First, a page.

After finishing her morning cup of coffee, Amy Chavez laces up a pair of lime green and gray running shoes to begin her morning jog. She pushes open the back door of her seaside home and steps onto the Shiraishi Buddhist pilgrimage route, a 400-year-old sacred trail that wraps around Shiraishi Island in western Japan’s Seto Inland Sea.
On this warm September day, she has agreed to guide me around parts of the trail to show me life outside of Japan’s dense cities. While Chavez knows the 5-mile trail like her own backyard, it has been slowly going to seed—a relic of a time long passed.
Shiraishi Island’s pilgrimage route is a miniature replica of the Shikoku 88, one of Japan’s most revered pilgrimages. The route stretches 1,200 kilometers (746 miles), connecting 88 temples, shrines, and other sacred sites on Shikoku, the smallest of Japan’s four main islands. Both the Shiraishi and Shikoku routes trace the footsteps of Kukai (Kobo-Daishi, 774–835), founder of the Shingon school of Buddhism, whose statue has been placed in several spots along the route to guide pilgrims. In the past, Japanese followers usually walked the Shikoku 88 upon retirement or when they were able to take time off. Walking the pilgrimage can take six weeks or more, but in recent years, bus tours that cover the route in only a few days are a far more common way to complete it. The much smaller Shiraishi pilgrimage, on the other hand, allows visitors to finish the 88-temple circuit on foot in one or two days.
While the Shikoku pilgrimage has gained some popularity among tourists thanks to books and a few recent television reports, the Shiraishi pilgrimage has not enjoyed the same luck. Parts of the trail remain walkable, but large stretches are in dire need of repair.
Many towns throughout Japan have been impacted by depopulation in the countryside and the gradual decline of jobs like fishing and farming. Japan’s island communities are often hit the hardest. The population of Shiraishi declines every year: currently it numbers a little over 500, compared to about 700 residents 10 years ago and 900 residents 20 years ago.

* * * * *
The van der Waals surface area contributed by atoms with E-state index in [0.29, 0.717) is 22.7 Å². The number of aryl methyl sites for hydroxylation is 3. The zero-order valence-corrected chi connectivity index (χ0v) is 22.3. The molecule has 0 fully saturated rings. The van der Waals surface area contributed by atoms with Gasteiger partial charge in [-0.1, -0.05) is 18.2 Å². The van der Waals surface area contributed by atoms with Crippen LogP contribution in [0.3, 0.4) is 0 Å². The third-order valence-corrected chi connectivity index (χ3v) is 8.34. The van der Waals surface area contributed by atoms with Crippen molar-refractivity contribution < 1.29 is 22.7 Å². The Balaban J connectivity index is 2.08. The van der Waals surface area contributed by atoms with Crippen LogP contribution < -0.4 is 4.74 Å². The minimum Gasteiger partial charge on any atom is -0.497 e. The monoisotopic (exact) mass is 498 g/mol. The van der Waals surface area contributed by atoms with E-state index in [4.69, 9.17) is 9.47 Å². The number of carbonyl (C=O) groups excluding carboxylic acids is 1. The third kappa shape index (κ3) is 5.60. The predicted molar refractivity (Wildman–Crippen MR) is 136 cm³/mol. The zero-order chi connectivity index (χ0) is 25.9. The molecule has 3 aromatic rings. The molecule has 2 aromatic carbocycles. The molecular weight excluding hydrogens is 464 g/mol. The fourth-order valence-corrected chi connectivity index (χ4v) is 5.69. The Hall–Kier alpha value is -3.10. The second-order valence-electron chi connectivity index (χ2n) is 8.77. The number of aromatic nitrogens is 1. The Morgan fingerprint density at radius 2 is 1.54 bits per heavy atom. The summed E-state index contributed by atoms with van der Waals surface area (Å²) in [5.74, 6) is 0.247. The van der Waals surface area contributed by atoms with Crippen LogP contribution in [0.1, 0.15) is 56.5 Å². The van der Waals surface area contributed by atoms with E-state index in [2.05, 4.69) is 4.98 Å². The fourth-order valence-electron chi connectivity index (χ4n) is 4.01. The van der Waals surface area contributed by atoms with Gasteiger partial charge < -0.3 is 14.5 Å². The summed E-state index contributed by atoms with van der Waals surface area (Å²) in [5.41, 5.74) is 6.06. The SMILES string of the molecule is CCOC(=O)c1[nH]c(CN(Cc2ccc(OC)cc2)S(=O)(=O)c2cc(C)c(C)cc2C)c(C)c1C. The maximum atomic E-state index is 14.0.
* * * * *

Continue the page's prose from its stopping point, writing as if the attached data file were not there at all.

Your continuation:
“From the standpoint of the island community, this is sad,” Chavez says, “but even more poignant is the loss of Japanese culture that will go along with it.”
During our run, Chavez points to fallen trees, weeds, branches, vines, and natural potholes that block several sections of the pilgrimage. Signage indicating the way to some of the shrines or temples is nonexistent or severely lacking—without Chavez, I would be lost. One part of the path requires visitors to use a rope to get to one of the route’s shrines, and many of the natural pathways, once clearly defined, have become dangerous to walk on. Chavez tells me that several island residents who used to tend the path gradually stopped participating in cleanups as they got older. And so each year the path that was once a vibrant and essential part of Shiraishi’s identity fades further from physical view—and from memory.
Yet Chavez is determined not to see the pilgrimage disappear before her eyes, even if she is one of only two foreign residents living on Shiraishi (the other is her husband, Paul, an Australian). In May 2015, she organized the Run with Kobo Daishi Trail Race, the first running event to take place on the island; it raised $2,500 to help maintain the trail and increase awareness of Shiraishi’s pilgrimage.
Though programming difficulties prevented holding a race in 2016, Chavez hopes to make the run an annual event beginning next year. Her eventual goal is to raise about $10,000 a year to keep the path and signage well maintained so that tourists and native Japanese can more easily discover and follow the trail. She also coordinates school visits to the site to encourage students to pitch in. A petite blonde with a thin frame, Chavez is resolute in her words and mission. She speaks slowly and clearly, with only a hint of a Midwestern accent to echo the formative years she spent in Ohio.